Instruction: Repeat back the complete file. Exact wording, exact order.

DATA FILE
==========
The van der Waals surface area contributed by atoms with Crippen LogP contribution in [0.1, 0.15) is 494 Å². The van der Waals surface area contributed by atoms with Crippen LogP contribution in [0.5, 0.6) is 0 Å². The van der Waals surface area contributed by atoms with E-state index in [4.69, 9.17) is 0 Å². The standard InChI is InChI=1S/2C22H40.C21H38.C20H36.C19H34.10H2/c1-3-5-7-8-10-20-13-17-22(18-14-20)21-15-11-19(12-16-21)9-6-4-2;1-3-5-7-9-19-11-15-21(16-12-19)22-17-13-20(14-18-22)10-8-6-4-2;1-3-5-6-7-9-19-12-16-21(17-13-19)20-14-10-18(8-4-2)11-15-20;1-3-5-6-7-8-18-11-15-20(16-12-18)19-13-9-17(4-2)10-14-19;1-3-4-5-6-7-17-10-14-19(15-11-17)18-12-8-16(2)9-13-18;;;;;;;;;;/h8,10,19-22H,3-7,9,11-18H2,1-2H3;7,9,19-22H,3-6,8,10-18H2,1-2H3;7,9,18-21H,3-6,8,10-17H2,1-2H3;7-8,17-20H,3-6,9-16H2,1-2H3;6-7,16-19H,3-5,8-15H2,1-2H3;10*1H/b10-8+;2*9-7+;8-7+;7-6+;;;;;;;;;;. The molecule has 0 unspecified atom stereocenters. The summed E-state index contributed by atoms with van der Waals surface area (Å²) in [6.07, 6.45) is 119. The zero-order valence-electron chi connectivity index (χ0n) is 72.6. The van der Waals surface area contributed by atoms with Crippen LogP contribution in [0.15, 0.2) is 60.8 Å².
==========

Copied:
The van der Waals surface area contributed by atoms with Crippen LogP contribution in [0.1, 0.15) is 494 Å². The van der Waals surface area contributed by atoms with Crippen LogP contribution in [0.5, 0.6) is 0 Å². The van der Waals surface area contributed by atoms with E-state index in [4.69, 9.17) is 0 Å². The standard InChI is InChI=1S/2C22H40.C21H38.C20H36.C19H34.10H2/c1-3-5-7-8-10-20-13-17-22(18-14-20)21-15-11-19(12-16-21)9-6-4-2;1-3-5-7-9-19-11-15-21(16-12-19)22-17-13-20(14-18-22)10-8-6-4-2;1-3-5-6-7-9-19-12-16-21(17-13-19)20-14-10-18(8-4-2)11-15-20;1-3-5-6-7-8-18-11-15-20(16-12-18)19-13-9-17(4-2)10-14-19;1-3-4-5-6-7-17-10-14-19(15-11-17)18-12-8-16(2)9-13-18;;;;;;;;;;/h8,10,19-22H,3-7,9,11-18H2,1-2H3;7,9,19-22H,3-6,8,10-18H2,1-2H3;7,9,18-21H,3-6,8,10-17H2,1-2H3;7-8,17-20H,3-6,9-16H2,1-2H3;6-7,16-19H,3-5,8-15H2,1-2H3;10*1H/b10-8+;2*9-7+;8-7+;7-6+;;;;;;;;;;. The molecule has 0 unspecified atom stereocenters. The summed E-state index contributed by atoms with van der Waals surface area (Å²) in [6.07, 6.45) is 119. The zero-order valence-electron chi connectivity index (χ0n) is 72.6. The van der Waals surface area contributed by atoms with Crippen LogP contribution in [0.15, 0.2) is 60.8 Å².